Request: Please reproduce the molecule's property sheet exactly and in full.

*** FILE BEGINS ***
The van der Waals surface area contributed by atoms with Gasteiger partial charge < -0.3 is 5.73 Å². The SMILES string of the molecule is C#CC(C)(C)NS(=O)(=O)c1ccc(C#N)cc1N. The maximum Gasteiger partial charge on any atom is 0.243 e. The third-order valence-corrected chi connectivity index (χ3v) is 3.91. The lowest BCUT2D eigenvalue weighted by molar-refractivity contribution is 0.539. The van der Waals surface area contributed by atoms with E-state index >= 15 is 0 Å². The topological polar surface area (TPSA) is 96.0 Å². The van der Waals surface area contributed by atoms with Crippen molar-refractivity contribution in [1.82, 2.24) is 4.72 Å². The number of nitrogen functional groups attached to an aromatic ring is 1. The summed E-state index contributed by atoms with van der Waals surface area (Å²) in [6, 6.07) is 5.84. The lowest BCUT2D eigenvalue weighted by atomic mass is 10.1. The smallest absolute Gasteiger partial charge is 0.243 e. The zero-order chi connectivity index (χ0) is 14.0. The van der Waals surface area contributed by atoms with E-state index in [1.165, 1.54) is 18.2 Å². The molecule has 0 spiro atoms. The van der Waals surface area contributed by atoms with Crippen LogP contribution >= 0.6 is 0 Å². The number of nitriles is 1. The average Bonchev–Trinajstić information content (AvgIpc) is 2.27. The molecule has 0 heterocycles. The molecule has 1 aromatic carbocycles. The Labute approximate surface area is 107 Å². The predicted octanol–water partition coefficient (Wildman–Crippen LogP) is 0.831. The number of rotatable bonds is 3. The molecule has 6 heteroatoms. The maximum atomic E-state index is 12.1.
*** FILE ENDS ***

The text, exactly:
The van der Waals surface area contributed by atoms with Gasteiger partial charge < -0.3 is 5.73 Å². The SMILES string of the molecule is C#CC(C)(C)NS(=O)(=O)c1ccc(C#N)cc1N. The maximum Gasteiger partial charge on any atom is 0.243 e. The third-order valence-corrected chi connectivity index (χ3v) is 3.91. The lowest BCUT2D eigenvalue weighted by molar-refractivity contribution is 0.539. The van der Waals surface area contributed by atoms with E-state index >= 15 is 0 Å². The topological polar surface area (TPSA) is 96.0 Å². The van der Waals surface area contributed by atoms with Crippen molar-refractivity contribution in [1.82, 2.24) is 4.72 Å². The number of nitrogen functional groups attached to an aromatic ring is 1. The summed E-state index contributed by atoms with van der Waals surface area (Å²) in [6, 6.07) is 5.84. The lowest BCUT2D eigenvalue weighted by atomic mass is 10.1. The smallest absolute Gasteiger partial charge is 0.243 e. The zero-order chi connectivity index (χ0) is 14.0. The van der Waals surface area contributed by atoms with E-state index in [1.165, 1.54) is 18.2 Å². The molecule has 0 spiro atoms. The van der Waals surface area contributed by atoms with Crippen LogP contribution >= 0.6 is 0 Å². The number of nitriles is 1. The average Bonchev–Trinajstić information content (AvgIpc) is 2.27. The molecule has 0 heterocycles. The molecule has 1 aromatic carbocycles. The Labute approximate surface area is 107 Å². The predicted octanol–water partition coefficient (Wildman–Crippen LogP) is 0.831. The number of rotatable bonds is 3. The molecule has 6 heteroatoms. The maximum atomic E-state index is 12.1.